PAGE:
Tresspass Freely; Tresspass Fearlessly

I end up talking about books quite a bit. I read a lot. I am known for reading a lot. I have a critical, interested mind. It gets me into (the good kind of) trouble a lot. I am inquisitive; perpetually so, and this is well-known. If you were to ask those who have been in more than one class with me the phrase which I utilize the most often, they would most likely answer that I tend to ask questions beginning with the phrase, “Correct me if I’m wrong, but I thought that I read somewhere that ——“. My parents could have done much worse than having a daughter with that type of reputation.

I wouldn’t call myself a literary snob, but if you do it won’t hurt my feelings by any means. I will say that if I am asked about having read this or that book, if said book is the book which “everyone has read,” this is the only time that I ever feel a bit potentially ill at ease. You see, I don’t often read that stuff. I don’t feel bad about it, but it’s hard to know how to voice that and not be rude. I tend to feel this way: We (humans) have a finite amount of days here. Is the latest book about Harry Potter or Sookie Stackhouse going to shape my mind; is it going to better my soul? I truly don’t think so. Those two questions are my litmus test. Before you think I only sit around reading Kierkegaard with the hand I hold my teacup with pointing a pinky high in the air, I do read fiction. I think Ramona Quimby, Age 8 is masterful. I think The Velveteen Rabbit not only meets but supercedes the aforementioned litmus test I have for books. I cannot get through it without the kind of crying you don’t want to do, under any circumstances, in a public place. The type of crying that it causes is not [at least for me] the “I think I need a tissue type,” but the type where your face is the color of cranberry sauce.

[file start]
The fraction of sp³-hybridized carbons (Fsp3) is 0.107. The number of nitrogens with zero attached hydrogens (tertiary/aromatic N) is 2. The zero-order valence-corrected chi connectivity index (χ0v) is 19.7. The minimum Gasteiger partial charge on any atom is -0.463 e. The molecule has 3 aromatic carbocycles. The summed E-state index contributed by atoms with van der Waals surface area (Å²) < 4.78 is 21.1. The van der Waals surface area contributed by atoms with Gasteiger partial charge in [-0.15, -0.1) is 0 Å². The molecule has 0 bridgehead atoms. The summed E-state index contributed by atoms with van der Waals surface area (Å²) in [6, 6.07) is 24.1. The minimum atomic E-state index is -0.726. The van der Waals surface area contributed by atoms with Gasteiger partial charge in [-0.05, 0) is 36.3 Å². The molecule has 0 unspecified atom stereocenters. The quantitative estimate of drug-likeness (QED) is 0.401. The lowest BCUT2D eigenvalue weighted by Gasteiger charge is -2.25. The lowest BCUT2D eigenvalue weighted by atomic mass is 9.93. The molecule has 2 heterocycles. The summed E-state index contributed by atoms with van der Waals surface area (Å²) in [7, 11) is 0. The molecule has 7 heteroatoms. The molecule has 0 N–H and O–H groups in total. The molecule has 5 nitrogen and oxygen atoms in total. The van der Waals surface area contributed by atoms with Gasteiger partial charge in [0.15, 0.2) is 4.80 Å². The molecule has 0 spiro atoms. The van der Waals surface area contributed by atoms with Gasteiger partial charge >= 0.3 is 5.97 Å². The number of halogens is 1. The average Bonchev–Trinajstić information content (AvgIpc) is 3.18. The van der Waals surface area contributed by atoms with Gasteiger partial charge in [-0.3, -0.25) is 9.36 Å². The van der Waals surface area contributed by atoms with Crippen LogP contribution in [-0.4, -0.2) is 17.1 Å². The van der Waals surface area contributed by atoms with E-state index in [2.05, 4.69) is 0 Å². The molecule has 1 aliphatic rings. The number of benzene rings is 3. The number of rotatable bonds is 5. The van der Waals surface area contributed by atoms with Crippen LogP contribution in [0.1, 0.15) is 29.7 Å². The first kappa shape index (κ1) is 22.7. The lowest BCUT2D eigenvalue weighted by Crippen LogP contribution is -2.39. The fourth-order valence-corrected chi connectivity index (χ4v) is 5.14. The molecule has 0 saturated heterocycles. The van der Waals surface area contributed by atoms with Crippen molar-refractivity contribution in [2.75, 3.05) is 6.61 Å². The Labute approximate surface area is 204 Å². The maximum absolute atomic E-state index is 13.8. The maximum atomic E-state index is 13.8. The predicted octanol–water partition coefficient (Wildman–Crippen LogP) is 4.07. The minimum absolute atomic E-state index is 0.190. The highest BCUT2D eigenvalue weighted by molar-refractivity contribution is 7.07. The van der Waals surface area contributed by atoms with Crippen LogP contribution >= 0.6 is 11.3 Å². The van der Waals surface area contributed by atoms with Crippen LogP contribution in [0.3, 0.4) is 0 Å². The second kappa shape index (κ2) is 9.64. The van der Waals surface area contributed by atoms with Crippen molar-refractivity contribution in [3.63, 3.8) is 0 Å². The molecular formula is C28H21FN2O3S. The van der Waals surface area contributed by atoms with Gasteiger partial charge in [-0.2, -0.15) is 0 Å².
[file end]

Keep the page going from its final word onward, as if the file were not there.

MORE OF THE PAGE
Those two books by Cleary and Williams shaped me when I was a young girl, and they still poke at particular places in me, serving to remind me that each one of us needs to be loved and needs to give love; that the world is both a magical and a nonsensical place, and that we never entirely finish growing up. I can’t say for sure that no one ever had some magical revelation from the sugar-coated scrap that I refuse to read. I think it is shameful that so many people read it when so many valuable works of what I deem literature proper sit on the shelves of our libraries and bookstores, but that’s just my opinion. I only wonder why this is one of the few things I struggle with saying unabashedly. Perhaps in the end it is all in the way I have been framing it, so let me try it another way. As for me and the my own life journey, what I have thus far needed to learn has not led me to books such as those mentioned above. As Virginia Woolf once said,

Literature is no one’s private ground, literature is common ground. Let us trespass freely and fearlessly and find our own way for ourselves.

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